by Mike Cox
The University of Texas' longhorn mascot
of the more bizarre events in Texas collegiate history took place in Austin
on a January night in 1920.|
The occasion was a tribute to Bevo, the University
of Texas' longhorn
mascot. More than 200 "wearers of the T" and their guests attended a feed at the
men's gymnasium in the steer's honor.
The UT football team had been called
the Longhorns since 1904, but another 12 years went by before an orange-blooded
alum (class of '11) decided the school needed a flesh-and-blood longhorn stomping
around on the sidelines during football games.
Steve Pinckney, referred
to in one newspaper account as "the grandfather of the Longhorn
steer," collected $1 from 124 UT graduates to buy the brute. The transaction occurred
in the Panhandle, where the seller
loaded the longhorn onto a cattle car for shipment to Austin.
This longhorn already had an impressive history. The steer had been captured
by a posse of Texans in a raid on Mexican cattle rustlers near Juarez in the fall
of 1916. Presumably, the animal had been stolen from the Texas
side of the river some time prior to his repatriation.
Pinckney presented the well-traveled steer to the UT student body on Thanksgiving
Day 1916. The two-legged Longhorns went on to defeat Texas A&M 21-7, avenging
a 13-0 loss to the Aggies the year before.|
For a time there was talk
of branding the steer with a big T and the numbers 21-7, but the notion was overridden
as cruel. The holidays came and went and then it was February. On the morning
of Feb. 11, 1917 the owner of the stockyard where the longhorn was kept made a
startling discovery: Intruders, presumably Aggies, had slipped up on the penned
mascot and used a red hot running iron to sear the 13-0 score from 1915 on the
The steer's embarrassed student handlers, in turn, soon
came up with a clever way to save face for their school, though it was a little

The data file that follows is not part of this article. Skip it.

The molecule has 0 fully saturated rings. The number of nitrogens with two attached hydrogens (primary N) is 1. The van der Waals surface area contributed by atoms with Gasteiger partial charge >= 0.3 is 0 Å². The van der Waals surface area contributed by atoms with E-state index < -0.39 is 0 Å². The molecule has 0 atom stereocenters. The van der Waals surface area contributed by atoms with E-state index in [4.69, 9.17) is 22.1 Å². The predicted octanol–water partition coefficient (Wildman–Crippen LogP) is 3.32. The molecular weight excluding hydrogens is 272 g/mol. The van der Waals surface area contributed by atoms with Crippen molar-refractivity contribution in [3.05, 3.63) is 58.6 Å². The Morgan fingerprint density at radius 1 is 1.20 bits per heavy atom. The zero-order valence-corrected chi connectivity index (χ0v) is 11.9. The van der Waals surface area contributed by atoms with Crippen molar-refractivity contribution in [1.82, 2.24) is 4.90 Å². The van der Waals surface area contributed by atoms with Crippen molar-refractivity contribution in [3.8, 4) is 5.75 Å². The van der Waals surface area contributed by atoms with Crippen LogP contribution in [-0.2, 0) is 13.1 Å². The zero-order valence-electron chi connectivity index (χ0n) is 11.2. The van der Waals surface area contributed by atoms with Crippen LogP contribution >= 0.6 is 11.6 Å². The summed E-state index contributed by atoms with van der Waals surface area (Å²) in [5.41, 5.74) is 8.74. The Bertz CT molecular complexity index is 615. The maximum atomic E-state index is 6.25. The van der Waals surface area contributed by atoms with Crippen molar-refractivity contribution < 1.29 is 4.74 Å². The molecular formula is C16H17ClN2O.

hard on their mascot. The UT partisans converted the 13 into a B, the hyphen into
an e and inserted a V in front of the zero. That spelled Bevo, the brand name
of a popular near beer.
But that was all history three years later when
UT students and supporters gathered to honor their twice-branded mascot, now well
known as Bevo.
Charles W. Ramsdell, master of ceremonies at the event, introduced Dr. Robert
E. Vinson, president of UT. Vinson went on to give a flag-waving oration concerning
"the qualities of the true American citizen."
Though the university faculty
was doing its best, in Vinson's judgment civilization "thus far has failed to
develop to the fullest the three essentials of true manhood and womanhood - the
spirit, the mind, and the body."
As perhaps only a highly educated academician
could do, the UT president came up with a way to claim that Bevo "typified all
three qualities." Dropping the bull metaphor, he concluded his remarks with the
assertion that "education should broaden the student in all three essentials."
Next to speak was Pinckney, who related the steer's colorful pedigree. He
was followed by Tom Inglehart, Bevo's custodian for the past three years. Finally,
aptly named Alfred Bull stood to tell how Bevo got his name.
the celebrants were treated to rope tricks, a wild Indian act and music. Where
was Bevo while all the speechifying in his honor went on? Well, to paraphrase
the modern beef industry, Bevo...he's what's for dinner.
in the next day's Austin newspaper pretty
well summed it up: "Famous Longhorn Steer Is Eaten By Varsity Students: Bevo of
Fond, But Sometimes Unpleasant, Memories, Served At Barbeque."
story went on to say that the demise of the steer (why Bevo was available to barbecue
was not explained) marked the end of a tradition, which just goes to show the
importance of not believing everything you read in the newspapers.
I's descendant, Bevo XIII currently reigns as one of college football's most notable
mascots. But so far as is known, the gathering that winter evening in 1920 marked
the only time Bevo ended up in a barbecue pit.
© Mike Cox
Tales" January 20, 2004 column